Jacques d’Amboise, a nationally renowned ballet dancer who in later years taught dance for free to many children across the city, died Sunday at 86.
Born Joseph Jacques Ahearn, d’Amboise was the principal dancer for the New York City Ballet in the 1950s, appearing hundreds of times on stage, as well as in the movies including “Seven Brides for Seven Brothers” in 1954 and “Carousel” in 1956.
His National Dance Institute was a place where many young people learned to express themselves for the first time. He would travel around the city, including P.S. 24 Spuyten Duyvil, and at The Riverdale Y, where his daughter-in-law Kelly Crandall d’Amboise was an artistic director for Riverdale Dance.
d’Amboise retired from dancing when he turned 50 , and is said that his National Dance Institute has reached as many as 2 million children since its founding in 1976.
His awards over the years include the Kennedy Center Honors and the National Medal of Arts in the 1990s, as well as a lifetime achievement honor from what is now the Chita Rivera Awards for Dance and Choreography.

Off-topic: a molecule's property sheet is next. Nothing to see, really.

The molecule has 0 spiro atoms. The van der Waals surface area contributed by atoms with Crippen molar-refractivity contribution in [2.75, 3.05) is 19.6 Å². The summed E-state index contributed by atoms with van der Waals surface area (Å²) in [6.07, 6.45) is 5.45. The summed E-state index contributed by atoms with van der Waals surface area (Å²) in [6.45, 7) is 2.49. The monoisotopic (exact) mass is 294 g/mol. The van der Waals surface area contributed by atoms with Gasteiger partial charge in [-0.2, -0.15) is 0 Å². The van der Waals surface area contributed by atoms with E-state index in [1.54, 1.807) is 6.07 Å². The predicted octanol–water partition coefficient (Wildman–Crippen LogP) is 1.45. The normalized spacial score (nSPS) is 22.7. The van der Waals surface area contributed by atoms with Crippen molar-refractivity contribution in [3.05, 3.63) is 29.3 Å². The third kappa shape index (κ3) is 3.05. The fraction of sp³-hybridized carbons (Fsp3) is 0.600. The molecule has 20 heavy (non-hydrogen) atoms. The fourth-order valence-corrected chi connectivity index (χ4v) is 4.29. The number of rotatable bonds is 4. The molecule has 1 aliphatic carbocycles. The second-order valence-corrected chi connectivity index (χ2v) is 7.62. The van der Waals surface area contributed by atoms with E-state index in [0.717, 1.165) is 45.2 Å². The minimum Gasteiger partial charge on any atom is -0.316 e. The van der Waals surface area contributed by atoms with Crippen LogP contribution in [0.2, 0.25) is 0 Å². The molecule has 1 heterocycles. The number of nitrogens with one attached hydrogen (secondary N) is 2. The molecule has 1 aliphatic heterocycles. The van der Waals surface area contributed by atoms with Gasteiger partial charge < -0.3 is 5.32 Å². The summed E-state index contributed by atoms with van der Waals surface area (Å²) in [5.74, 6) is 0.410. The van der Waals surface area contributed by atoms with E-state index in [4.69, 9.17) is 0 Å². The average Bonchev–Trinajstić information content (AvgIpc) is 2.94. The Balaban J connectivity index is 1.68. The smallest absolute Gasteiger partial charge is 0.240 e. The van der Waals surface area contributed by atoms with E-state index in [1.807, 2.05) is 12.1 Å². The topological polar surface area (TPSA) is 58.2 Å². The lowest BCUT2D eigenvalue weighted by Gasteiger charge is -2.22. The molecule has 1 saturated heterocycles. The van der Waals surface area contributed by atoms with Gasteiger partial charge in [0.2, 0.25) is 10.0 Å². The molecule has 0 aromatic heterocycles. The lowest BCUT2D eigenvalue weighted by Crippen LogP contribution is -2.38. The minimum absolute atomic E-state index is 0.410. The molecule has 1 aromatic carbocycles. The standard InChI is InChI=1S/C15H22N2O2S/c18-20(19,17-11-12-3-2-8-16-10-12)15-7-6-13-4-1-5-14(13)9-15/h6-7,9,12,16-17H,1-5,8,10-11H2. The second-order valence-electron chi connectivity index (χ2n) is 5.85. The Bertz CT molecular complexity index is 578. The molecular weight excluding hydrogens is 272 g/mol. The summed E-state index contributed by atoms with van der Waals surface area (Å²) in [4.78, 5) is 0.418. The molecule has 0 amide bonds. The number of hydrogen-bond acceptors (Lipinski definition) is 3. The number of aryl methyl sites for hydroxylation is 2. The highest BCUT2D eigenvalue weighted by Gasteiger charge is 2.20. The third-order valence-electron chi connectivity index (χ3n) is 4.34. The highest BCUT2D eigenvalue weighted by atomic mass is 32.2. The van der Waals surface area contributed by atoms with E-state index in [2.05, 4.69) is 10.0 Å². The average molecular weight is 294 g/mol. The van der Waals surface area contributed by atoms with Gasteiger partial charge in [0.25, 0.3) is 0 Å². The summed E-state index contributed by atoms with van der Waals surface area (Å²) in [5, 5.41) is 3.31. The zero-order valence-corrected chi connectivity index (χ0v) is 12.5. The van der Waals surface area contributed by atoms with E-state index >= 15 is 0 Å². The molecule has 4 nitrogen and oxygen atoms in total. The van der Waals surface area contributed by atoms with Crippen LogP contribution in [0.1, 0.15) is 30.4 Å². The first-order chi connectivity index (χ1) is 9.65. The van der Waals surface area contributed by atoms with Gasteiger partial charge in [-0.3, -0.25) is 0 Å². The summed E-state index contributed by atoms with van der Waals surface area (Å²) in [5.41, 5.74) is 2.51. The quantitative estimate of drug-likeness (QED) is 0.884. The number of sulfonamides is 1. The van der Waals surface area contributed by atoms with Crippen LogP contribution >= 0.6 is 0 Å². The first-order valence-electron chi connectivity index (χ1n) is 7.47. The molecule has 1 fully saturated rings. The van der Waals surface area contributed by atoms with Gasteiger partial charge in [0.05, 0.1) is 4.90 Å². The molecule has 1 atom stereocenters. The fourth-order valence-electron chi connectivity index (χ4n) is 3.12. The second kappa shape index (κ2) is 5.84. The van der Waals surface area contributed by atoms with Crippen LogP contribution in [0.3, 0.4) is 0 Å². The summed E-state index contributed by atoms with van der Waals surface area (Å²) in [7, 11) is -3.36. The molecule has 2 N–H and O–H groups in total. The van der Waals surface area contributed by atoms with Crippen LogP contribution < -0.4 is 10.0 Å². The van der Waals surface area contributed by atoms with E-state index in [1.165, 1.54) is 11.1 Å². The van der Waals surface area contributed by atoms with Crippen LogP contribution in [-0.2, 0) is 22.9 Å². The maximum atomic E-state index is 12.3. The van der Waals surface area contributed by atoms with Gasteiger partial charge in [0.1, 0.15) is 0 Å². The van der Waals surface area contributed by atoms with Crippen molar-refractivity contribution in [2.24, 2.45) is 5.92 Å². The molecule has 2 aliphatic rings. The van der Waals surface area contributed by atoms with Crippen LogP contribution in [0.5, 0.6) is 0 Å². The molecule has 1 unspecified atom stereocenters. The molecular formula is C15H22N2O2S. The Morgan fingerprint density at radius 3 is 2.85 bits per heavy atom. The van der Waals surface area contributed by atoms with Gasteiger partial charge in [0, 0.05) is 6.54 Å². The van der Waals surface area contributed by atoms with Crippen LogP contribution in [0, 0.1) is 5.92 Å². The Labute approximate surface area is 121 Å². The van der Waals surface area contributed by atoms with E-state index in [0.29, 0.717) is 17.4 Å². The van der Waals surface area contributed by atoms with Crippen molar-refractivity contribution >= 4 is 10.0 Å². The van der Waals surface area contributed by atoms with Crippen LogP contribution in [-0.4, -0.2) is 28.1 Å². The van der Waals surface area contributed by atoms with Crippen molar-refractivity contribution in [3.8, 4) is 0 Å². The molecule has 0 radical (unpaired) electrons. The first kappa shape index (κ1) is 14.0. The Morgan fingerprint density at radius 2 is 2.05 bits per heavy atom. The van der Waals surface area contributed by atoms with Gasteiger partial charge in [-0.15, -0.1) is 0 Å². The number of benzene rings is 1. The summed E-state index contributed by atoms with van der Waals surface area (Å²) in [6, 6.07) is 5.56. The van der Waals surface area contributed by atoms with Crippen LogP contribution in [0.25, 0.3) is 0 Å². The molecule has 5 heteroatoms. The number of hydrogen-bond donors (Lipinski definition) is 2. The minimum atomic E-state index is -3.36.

d’Amboise is survived by four children, including son Christopher and daughter Charlotte, who followed their father into dancing.
His wife of 53 years, Carolyn George, died in 2009.
Sergio Villaverde, a Kingsbridge Heights divorce attorney, is this year’s Bronx recipient of the New York State Bar Association’s pro bono service awards.
Villaverde was among more than a dozen lawyers and law firms receiving the award, based on where they lived. He was specifically singled out because of the thousands of hours he donated to public service representing victims of domestic violence.
The New York Bar hands out these awards each year on “Law Day,” honoring those who provide free legal service to those who need it.
Villaverde is a retired New York Police Department officer who is a commander in the U.S. Coast Guard Reserve.
He’s also a member of Community Board 8.